The Vacuum Gauge at the first 3 I mentioned for about 30 dollars.
You can push the pistons out of the top, like you did in the past, after you drop the pan and take the rods loose from the crank.

bgbassplyr
06-21-2009, 09:00 PM
"Can I replace rings on this engine without pulling it? I'm thinking maybe so if a ring compressor will fit flush from the under side and clear the crank. I've only ever done rings from the top. "

And thats the only way you will ever do it.

Pull head and pan, remove the rod cap(s), push the piston(s) out of the cylinder. Don't mix up the rod caps.
Check the top of the cylinder for ring wear. This will be a lip at the top of the cylinder. If there is one, you must first remove it (there is a tool for doing this, not expensive) or the piston rings will hang on the lip.
Clean the piston, esp the ring lands. Install new rings with the gaps offset from one another. Clean up the cylinder with a hone, being sure to cover the crank journals to protect them from debris caused by the honing. Blow out with compressed air and wipe the cylinder to remove what ever the air didn't remove. Apply oil or assembly lube to the pistons, rings, and cylinder bore. Reinstall piston using a ring compressor.
You might want to replace the rod bearings while you're there. Mains too, if you've got the time.
Reassembly from here is the reverse blah, blah, blah.

I'd look at the valves first though, as they(it) can can cause the same type of problems that you are experiencing. You might try misting some water into the carbs using a spray bottle while the engine is running. This will usually knock carbon build up off of the valves and piston tops.
Hope this helps.

pjsmetana
06-22-2009, 05:50 AM
You might try misting some water into the carbs using a spray bottle while the engine is running. This will usually knock carbon build up off of the valves and piston tops.
Hope this helps.

Water eh? This is new to me. Is it at idle or when goosing it like the old ATF trick? (Again, will the old ATF trick even work on these?)

tdskip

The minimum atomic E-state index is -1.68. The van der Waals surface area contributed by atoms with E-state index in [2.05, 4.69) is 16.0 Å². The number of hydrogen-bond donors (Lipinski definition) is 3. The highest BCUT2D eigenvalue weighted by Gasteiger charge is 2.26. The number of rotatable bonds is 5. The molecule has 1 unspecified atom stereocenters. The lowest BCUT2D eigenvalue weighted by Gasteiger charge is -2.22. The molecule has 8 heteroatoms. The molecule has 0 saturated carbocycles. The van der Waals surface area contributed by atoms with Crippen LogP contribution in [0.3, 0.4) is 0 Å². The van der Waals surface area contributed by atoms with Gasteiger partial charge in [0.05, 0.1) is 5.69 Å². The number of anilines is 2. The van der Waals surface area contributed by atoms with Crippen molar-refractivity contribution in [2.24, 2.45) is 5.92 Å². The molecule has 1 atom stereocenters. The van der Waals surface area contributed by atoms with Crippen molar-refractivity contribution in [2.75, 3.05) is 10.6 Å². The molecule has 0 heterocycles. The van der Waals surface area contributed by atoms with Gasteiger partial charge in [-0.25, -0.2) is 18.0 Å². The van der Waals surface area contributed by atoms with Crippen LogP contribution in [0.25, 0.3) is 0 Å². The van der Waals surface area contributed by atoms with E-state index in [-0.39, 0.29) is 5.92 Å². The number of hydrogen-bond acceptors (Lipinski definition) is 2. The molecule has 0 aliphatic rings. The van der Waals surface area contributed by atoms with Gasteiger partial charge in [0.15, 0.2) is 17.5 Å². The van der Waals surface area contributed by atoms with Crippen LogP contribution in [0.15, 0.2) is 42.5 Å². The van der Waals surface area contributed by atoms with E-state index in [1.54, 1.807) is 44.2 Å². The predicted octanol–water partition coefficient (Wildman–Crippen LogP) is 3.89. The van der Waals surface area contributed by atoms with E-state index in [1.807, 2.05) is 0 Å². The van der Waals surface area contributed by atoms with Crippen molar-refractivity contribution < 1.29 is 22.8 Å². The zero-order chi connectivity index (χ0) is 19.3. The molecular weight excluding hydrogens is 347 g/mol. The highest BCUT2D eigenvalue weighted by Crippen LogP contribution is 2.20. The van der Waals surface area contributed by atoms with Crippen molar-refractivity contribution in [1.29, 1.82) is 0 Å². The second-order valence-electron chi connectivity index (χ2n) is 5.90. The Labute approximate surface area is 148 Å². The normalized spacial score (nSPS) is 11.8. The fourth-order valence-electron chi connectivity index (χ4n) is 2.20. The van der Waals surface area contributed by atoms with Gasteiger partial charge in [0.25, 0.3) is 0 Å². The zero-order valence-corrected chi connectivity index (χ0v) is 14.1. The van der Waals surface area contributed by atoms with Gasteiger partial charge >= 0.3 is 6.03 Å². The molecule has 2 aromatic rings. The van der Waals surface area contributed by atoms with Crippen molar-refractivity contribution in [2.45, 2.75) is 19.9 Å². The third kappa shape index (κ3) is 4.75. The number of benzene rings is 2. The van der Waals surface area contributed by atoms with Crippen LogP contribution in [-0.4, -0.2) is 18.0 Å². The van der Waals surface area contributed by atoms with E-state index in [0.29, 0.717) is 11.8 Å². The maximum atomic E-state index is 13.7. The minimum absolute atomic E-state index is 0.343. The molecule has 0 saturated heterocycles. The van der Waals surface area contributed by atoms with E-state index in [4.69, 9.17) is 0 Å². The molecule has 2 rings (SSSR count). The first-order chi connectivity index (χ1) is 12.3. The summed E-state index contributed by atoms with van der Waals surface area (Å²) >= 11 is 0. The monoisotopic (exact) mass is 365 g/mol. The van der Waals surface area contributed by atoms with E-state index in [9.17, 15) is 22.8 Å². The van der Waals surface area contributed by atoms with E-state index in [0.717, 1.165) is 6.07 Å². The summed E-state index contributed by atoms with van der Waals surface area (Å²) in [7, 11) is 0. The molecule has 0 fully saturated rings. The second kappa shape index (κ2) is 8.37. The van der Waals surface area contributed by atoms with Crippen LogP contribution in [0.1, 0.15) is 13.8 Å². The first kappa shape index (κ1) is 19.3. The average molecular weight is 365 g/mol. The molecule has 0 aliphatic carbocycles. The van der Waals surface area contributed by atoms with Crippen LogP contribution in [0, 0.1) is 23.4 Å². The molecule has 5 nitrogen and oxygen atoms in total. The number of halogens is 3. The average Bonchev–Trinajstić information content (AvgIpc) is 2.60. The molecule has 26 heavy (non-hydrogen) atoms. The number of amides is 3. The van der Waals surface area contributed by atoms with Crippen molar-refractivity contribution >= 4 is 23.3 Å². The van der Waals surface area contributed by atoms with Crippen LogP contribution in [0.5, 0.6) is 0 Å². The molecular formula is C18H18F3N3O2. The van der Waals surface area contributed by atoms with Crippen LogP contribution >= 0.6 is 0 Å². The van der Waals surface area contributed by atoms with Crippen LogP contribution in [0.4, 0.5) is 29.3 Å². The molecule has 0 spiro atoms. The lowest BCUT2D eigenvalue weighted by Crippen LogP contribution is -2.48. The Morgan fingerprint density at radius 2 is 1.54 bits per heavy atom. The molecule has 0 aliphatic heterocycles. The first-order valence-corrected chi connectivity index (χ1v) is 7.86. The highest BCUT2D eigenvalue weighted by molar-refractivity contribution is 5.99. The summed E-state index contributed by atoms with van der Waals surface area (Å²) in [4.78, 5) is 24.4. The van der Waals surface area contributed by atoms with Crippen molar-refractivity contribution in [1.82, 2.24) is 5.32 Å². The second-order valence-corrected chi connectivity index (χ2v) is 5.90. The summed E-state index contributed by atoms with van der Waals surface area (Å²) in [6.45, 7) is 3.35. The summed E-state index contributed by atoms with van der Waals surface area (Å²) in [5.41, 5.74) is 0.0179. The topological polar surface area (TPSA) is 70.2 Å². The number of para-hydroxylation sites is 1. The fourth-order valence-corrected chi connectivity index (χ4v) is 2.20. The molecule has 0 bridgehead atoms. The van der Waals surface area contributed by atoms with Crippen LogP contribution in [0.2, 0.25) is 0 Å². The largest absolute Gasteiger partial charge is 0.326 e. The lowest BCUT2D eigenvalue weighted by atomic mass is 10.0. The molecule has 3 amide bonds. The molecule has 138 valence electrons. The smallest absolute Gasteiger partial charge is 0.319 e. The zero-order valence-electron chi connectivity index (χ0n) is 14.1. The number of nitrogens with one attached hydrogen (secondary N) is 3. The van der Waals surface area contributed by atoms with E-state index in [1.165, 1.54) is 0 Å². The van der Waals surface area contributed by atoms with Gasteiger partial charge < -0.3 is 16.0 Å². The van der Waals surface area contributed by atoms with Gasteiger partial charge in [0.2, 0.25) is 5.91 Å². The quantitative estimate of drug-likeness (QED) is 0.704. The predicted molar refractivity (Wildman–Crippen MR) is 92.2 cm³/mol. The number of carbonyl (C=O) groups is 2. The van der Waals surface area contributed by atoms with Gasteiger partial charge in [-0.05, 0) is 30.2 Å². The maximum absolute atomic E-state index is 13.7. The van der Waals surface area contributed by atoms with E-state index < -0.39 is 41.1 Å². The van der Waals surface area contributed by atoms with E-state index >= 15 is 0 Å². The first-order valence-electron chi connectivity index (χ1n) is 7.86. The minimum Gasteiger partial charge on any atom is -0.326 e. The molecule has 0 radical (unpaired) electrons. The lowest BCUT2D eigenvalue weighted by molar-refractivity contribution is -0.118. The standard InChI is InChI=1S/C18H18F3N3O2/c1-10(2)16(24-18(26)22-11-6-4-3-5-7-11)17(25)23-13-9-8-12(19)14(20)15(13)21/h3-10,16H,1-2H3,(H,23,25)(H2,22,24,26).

06-22-2009, 09:01 AM
Sorry if I missed this - but have you adjusted the valves recently?

RonMacPherson
06-22-2009, 11:50 AM
Ok, after adjusting the valves. PLEASE remove ALL spark plugs when performing a compression test.....


Good idea to remove an ignition supply wire(primary lead to the coil). I also recommend blocking open the throttle. Then crank the engine 5-6 cycles on each cylinder......

jjw
06-22-2009, 02:06 PM
Wow... the "water trick"... been awhile since I've heard of that being used. Way back when, a mechanic taught me how to do that with my old college beater car, that was always carbon fouling the plugs... just use to pour water down the carb intake while idling... just not too much too fast or the engine would stall. Blip the throttle a few times to clear things out, and done. Made the plugs squeaky clean...

TR3driver
06-22-2009, 02:18 PM
But let's not forget that 70 psi on #2. That's not carbon fouling; that's a piston or valve that isn't sealing. Combined with the blowing oil, it's almost certainly a piston problem.

To answer the original question, probably it will be OK to drive it to the car show that way. If the piston or cylinder wall are going to get damaged, most likely they already are damaged.

But it is at least possible that you are looking at a broken piston, which means there are pieces that might get loose into the crankcase and make a significantly worse mess than you have now. So the question you have to ask yourself is "Do I feel lucky?".

pjsmetana
06-22-2009, 04:41 PM
So the question you have to ask yourself is "Do I feel lucky?".

Indeed I do!

So this Water Trick... Technique, mist or pour SLOWLY? And when, Idle, Mid RPM, Goosed?

DrEntropy
06-22-2009, 05:05 PM
Mist at RPM. 3K and introduce it. Be prepared to "goose" the throttle as you do. Don't get goofy either... a few squirts and go to the other throat. Then drive it and check things again.

bgbassplyr
06-22-2009, 06:40 PM
ISTR that back in the middle 50's there was a water injection system the hot rodders used for more power when drag racing. Only for shot bursts, not full time. Made a nice white cloud out the tail pipe, too.

3798j
06-22-2009, 07:07 PM
And in 1962, Oldsmobile introduced the F-85 Jetfire. A 215 CI aluminum turbocharged V8 with a water/alcohol "injection" system that allowed a 10.25:1 CR.
https://i490.photobucket.com/albums/rr268/3798j/1962-1963-oldsmobile-f85-jetfire-1.jpg

TR3driver
06-22-2009, 08:01 PM